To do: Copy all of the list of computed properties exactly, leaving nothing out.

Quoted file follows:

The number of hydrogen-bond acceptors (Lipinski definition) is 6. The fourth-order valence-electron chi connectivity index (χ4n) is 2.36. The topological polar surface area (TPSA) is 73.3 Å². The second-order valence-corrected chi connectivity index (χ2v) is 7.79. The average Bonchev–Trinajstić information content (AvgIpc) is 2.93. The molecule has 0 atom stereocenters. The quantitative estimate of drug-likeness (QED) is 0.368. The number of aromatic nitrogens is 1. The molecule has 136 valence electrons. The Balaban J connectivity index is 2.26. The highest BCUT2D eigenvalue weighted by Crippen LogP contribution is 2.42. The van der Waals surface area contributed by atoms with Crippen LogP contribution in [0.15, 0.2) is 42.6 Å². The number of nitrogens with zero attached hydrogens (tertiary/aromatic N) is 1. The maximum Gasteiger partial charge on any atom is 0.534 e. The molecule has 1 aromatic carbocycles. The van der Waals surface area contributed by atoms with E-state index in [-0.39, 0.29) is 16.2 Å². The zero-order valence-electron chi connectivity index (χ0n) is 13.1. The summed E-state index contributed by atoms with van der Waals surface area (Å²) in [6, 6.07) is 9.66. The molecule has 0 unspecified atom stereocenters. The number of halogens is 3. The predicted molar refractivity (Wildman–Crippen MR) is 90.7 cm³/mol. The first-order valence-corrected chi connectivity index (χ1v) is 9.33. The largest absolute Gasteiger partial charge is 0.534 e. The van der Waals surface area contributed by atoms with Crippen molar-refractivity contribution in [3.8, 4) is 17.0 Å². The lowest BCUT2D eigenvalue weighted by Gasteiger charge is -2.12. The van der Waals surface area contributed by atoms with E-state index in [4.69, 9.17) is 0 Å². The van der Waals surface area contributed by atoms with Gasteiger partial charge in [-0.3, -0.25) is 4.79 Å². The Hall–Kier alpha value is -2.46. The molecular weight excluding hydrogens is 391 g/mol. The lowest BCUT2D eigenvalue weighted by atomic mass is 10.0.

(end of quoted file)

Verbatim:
The number of hydrogen-bond acceptors (Lipinski definition) is 6. The fourth-order valence-electron chi connectivity index (χ4n) is 2.36. The topological polar surface area (TPSA) is 73.3 Å². The second-order valence-corrected chi connectivity index (χ2v) is 7.79. The average Bonchev–Trinajstić information content (AvgIpc) is 2.93. The molecule has 0 atom stereocenters. The quantitative estimate of drug-likeness (QED) is 0.368. The number of aromatic nitrogens is 1. The molecule has 136 valence electrons. The Balaban J connectivity index is 2.26. The highest BCUT2D eigenvalue weighted by Crippen LogP contribution is 2.42. The van der Waals surface area contributed by atoms with Crippen LogP contribution in [0.15, 0.2) is 42.6 Å². The number of nitrogens with zero attached hydrogens (tertiary/aromatic N) is 1. The maximum Gasteiger partial charge on any atom is 0.534 e. The molecule has 1 aromatic carbocycles. The van der Waals surface area contributed by atoms with E-state index in [-0.39, 0.29) is 16.2 Å². The zero-order valence-electron chi connectivity index (χ0n) is 13.1. The summed E-state index contributed by atoms with van der Waals surface area (Å²) in [6, 6.07) is 9.66. The molecule has 0 unspecified atom stereocenters. The number of halogens is 3. The predicted molar refractivity (Wildman–Crippen MR) is 90.7 cm³/mol. The first-order valence-corrected chi connectivity index (χ1v) is 9.33. The largest absolute Gasteiger partial charge is 0.534 e. The van der Waals surface area contributed by atoms with Crippen molar-refractivity contribution in [3.8, 4) is 17.0 Å². The lowest BCUT2D eigenvalue weighted by Gasteiger charge is -2.12. The van der Waals surface area contributed by atoms with E-state index in [4.69, 9.17) is 0 Å². The van der Waals surface area contributed by atoms with Gasteiger partial charge in [-0.3, -0.25) is 4.79 Å². The Hall–Kier alpha value is -2.46. The molecular weight excluding hydrogens is 391 g/mol. The lowest BCUT2D eigenvalue weighted by atomic mass is 10.0.